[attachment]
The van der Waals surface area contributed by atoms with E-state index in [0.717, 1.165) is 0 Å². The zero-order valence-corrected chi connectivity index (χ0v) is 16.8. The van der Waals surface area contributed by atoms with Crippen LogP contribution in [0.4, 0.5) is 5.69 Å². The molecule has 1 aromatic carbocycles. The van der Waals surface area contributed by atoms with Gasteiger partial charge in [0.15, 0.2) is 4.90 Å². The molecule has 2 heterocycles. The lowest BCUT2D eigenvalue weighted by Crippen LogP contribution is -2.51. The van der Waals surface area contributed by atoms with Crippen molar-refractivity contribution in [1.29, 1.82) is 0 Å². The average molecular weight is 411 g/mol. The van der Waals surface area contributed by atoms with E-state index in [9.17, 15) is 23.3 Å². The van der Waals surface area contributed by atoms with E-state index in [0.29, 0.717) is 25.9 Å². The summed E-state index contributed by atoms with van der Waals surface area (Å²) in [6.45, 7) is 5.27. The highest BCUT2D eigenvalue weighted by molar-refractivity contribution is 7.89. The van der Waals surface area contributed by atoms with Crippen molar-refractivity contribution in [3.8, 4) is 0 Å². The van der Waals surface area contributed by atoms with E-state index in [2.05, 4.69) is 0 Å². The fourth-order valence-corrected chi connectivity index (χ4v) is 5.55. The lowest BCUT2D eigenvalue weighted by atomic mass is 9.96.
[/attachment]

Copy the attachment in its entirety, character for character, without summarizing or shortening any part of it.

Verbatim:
The van der Waals surface area contributed by atoms with E-state index in [0.717, 1.165) is 0 Å². The zero-order valence-corrected chi connectivity index (χ0v) is 16.8. The van der Waals surface area contributed by atoms with Crippen LogP contribution in [0.4, 0.5) is 5.69 Å². The molecule has 1 aromatic carbocycles. The van der Waals surface area contributed by atoms with Gasteiger partial charge in [0.15, 0.2) is 4.90 Å². The molecule has 2 heterocycles. The lowest BCUT2D eigenvalue weighted by Crippen LogP contribution is -2.51. The van der Waals surface area contributed by atoms with Crippen molar-refractivity contribution in [1.29, 1.82) is 0 Å². The average molecular weight is 411 g/mol. The van der Waals surface area contributed by atoms with E-state index in [9.17, 15) is 23.3 Å². The van der Waals surface area contributed by atoms with E-state index in [0.29, 0.717) is 25.9 Å². The summed E-state index contributed by atoms with van der Waals surface area (Å²) in [6.45, 7) is 5.27. The highest BCUT2D eigenvalue weighted by molar-refractivity contribution is 7.89. The van der Waals surface area contributed by atoms with Crippen molar-refractivity contribution in [3.8, 4) is 0 Å². The van der Waals surface area contributed by atoms with E-state index in [2.05, 4.69) is 0 Å². The fourth-order valence-corrected chi connectivity index (χ4v) is 5.55. The lowest BCUT2D eigenvalue weighted by atomic mass is 9.96.